White-tailed deer rebound after dangerous lows 

In his 1621 letter, colonist Winslow placed venison squarely on the Thanksgiving table—all thanks to Wampanoag hunters skilled in stalking the herbivore.

To the Wampanoag, killing a deer meant more than provisioning a table, Coombs says. “We respect all forms of life, including animal life,” he said. “When you have to take a life of a deer, we do a ceremony thanking that deer who gave up his life for you.”

White-tailed deer were such a vital food source in the early colonies that it wasn’t long before they became scarce. In 1646, Portsmouth, Rhode Island enacted one of the New World’s first game laws, ending open season on deer hunting.

The deer’s decline intensified over the next two centuries, compounded by widespread deforestation. By 1890, the U.S. Biological Survey, a precursor to the U.S. Fish and Wildlife Service, estimated that only 300,000 white-tailed deer survived in the entire United States, with as few as a thousand left in Massachusetts.

The deer’s fortunes turned with the 20th century. The Lacey Act of 1900 curbed the market for commercial deer hunting by prohibiting the shipment of game from state to state. Forests were replanted, and conservation efforts protected rebounding deer populations.

Today, thanks to such efforts and an absence of large predators, white-tailed deer are once again common across most of the United States, numbering some 30 million nationwide.

In fact, they’ve become so common that their voracious browsing is dramatically reshaping forests. Deer devour shrubs, saplings, seedlings, and acorns, which stops forests from regenerating and robs many other species of food and shelter.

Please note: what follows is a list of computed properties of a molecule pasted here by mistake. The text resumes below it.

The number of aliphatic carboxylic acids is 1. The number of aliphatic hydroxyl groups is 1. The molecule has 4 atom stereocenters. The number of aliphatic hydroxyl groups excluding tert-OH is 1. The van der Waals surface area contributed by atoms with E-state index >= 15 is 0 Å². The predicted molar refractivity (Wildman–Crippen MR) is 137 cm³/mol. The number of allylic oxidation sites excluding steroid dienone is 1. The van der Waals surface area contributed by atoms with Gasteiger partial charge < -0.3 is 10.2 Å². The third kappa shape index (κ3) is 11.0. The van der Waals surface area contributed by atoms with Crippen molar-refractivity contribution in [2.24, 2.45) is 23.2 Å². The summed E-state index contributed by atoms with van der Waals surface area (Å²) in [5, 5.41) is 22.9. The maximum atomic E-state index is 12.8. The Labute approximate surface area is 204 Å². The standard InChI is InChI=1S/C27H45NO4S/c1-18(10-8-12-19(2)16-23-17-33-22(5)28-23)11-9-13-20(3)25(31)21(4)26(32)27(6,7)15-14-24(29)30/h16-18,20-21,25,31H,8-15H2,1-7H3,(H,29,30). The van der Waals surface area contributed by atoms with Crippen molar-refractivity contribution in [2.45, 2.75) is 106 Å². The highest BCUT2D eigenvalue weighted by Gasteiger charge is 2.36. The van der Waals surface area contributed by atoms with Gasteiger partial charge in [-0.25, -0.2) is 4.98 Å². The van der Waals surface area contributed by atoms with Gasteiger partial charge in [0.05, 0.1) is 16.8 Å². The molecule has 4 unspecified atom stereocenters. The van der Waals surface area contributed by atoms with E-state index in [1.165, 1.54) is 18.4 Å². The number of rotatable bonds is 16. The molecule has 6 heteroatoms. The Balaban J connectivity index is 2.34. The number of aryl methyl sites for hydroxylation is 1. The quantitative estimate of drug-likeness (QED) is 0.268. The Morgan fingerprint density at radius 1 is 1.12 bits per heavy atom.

From giant lobsters to an uncertain future

 A place where four-foot-long American lobsters are free for the taking sounds like a paradise for many modern diners. For the Wampanoag, it was once a typical day.

“They would just pick lobsters off the beach at low tide,” says Coombs. “Lobster was kind of like how chicken is today, extremely common, and we even used it a lot for fishing bait.” (See a video of a 14-pound spiny lobster caught off Bermuda.)

Europeans were quick to take notice. In 1622, John Pory, who’d recently served as secretary to the governor of Virginia, wrote that New England’s lobsters were “so large, so full of meat, and so plentiful in number as not man will believe that hath not seen. For a price of three halfpence, I bought ten lobsters that would well have dined forty laboring men.”

Today, lobsters aren’t found wandering the beach, and truly giant specimens are few and far between. But the Gulf of Maine fishery is thriving, enjoying a lobster boom that’s driven in part by the region’s warming water. Scientists are working to predict how long it might last, and how to avoid collapses like those that have decimated the lobster fisheries south of Cape Cod.